Rosin is also added in small quantities to traditional linseed oil/sand gap fillers, used in building work.

When mixed with waxes and oils, rosin is the main ingredient of mystic smoke, a gum which, when rubbed and suddenly stretched, appears to produce puffs of smoke from the finger tips.


Rosin is the resinous constituent of the oleo-resin exuded by various species of pine, known in commerce as crude turpentine. The separation of the oleo-resin into the essential oil-spirit of turpentine and common rosin is effected by distillation in large copper stills. The essential oil is carried off at a temperature of between 100° and 160° C, leaving fluid rosin, which is run off through a tap at the bottom of the still, and purified by passing through straining wadding. Rosin varies in color, according to the age of the tree from which the turpentine is drawn and the degree of heat applied in distillation, from an opaque, almost pitch-black substance through grades of brown and yellow to an almost perfectly transparent colorless glassy mass. The commercial grades are numerous, ranging by letters from A, the darkest, to N, extra pale, superior to which are W, window glass, and WW, water white varieties, the latter having about three times the value of the common qualities.

On a large scale, rosin is treated by destructive distillation for the production of rosin spirit, pinoline and rosin oil. The last enters into the composition of some of the solid lubricating greases, and is also used as an adulterant of other oils.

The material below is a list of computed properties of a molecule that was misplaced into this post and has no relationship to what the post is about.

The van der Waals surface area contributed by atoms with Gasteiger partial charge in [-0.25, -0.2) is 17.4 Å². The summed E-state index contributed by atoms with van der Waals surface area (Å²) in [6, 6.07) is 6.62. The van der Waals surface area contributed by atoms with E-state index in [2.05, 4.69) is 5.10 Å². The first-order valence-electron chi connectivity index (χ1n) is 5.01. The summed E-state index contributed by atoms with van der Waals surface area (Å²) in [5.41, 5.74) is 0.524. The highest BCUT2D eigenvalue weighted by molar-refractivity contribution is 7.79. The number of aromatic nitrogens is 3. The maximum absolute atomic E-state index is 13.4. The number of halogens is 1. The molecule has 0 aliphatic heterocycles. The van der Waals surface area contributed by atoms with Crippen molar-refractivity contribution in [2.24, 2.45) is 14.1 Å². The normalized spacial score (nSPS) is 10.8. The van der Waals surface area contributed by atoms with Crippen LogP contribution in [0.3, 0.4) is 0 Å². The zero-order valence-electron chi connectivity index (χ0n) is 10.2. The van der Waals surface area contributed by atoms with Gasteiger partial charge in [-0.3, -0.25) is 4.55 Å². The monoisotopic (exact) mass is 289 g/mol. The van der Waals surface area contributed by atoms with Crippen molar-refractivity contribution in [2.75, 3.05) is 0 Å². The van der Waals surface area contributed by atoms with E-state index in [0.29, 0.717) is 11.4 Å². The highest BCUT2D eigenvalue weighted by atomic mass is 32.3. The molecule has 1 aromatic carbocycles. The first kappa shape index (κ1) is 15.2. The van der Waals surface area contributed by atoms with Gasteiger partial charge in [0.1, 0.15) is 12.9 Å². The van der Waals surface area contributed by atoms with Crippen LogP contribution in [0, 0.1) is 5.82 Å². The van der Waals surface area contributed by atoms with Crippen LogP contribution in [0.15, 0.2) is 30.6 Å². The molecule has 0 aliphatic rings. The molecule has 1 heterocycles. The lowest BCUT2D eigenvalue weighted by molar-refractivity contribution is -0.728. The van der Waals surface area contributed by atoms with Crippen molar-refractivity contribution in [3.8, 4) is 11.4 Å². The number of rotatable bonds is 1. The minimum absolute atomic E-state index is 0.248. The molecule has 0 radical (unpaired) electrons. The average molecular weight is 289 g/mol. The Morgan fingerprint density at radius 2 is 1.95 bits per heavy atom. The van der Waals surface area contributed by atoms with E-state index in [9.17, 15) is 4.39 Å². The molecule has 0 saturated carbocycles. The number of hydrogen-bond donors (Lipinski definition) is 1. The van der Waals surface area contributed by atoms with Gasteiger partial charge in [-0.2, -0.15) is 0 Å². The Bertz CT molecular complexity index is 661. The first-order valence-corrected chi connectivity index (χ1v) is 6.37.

Rosin is a brittle and friable, with a faint piny odor; the melting-point varies with different specimens, some being semi-fluid at the temperature of boiling water, while others melt at 100°C to 120°C. It is very flammable, burning with a smoky flame, so care should be taken when melting it. It is soluble in alcohol, ether, benzene and chloroform. Rosin consists mainly of abietic acid, and combines with caustic alkalis to form salts (rosinates or pinates) that are known as rosin soaps. In addition to its extensive use in soap making, rosin is largely employed in making inferior varnishes, sealing-wax and various adhesives. It is also used for preparing shoemakers' wax, as a flux for soldering metals, for pitching lager beer casks, for rosining the bows of musical instruments and numerous minor purposes.

Prolonged exposure to rosin fumes released during soldering can cause occupational asthma (formerly called colophony disease in this context) in sensitive individuals, although it is not known which component of the fumes causes the problem.

The type of rosin used for instruments is determined by the diameter of the strings. Generally this means that the larger the instrument is, the softer the rosin should be, for instance, double bass rosin is generally soft enough to be pliable with slow movements. A cake of bass rosin left in a single position for several months will melt as if it were a liquid, especially in warmer weather.


The chief region of rosin production is Indonesia, southern China, such as Guangdong, Guangxi, Fujian, Yunnan and Jiangxi, and Northern part of Vietnam. Chinese rosin is obtained mainly from the turpentine of Masson's Pine Pinus massoniana and Slash Pine Pinus elliottii.

The South Atlantic and Eastern Gulf states of the United States is also a chief region of production. American rosin is obtained from the turpentine of Longleaf Pine Pinus palustris and Loblolly Pine Pinus taeda. In Mexico, most of the rosin is derived from live tapping (gum rosin) of several species of pine trees, but mostly Pinus oocarpa, P. leiophylla, P. michoacana and P. montezumae. Most production is concentrated in the west-central state of Michoacán.

The main source of supply in Europe is the French district of Les Landes in the departments of Gironde and Landes, where the Maritime Pine Pinus pinaster is extensively cultivated. In the north of Europe rosin is obtained from the Scots Pine Pinus sylvestris, and throughout European countries local supplies are obtained from other species of pine, with Aleppo Pine Pinus halepensis being particularly important in the Mediterranean region.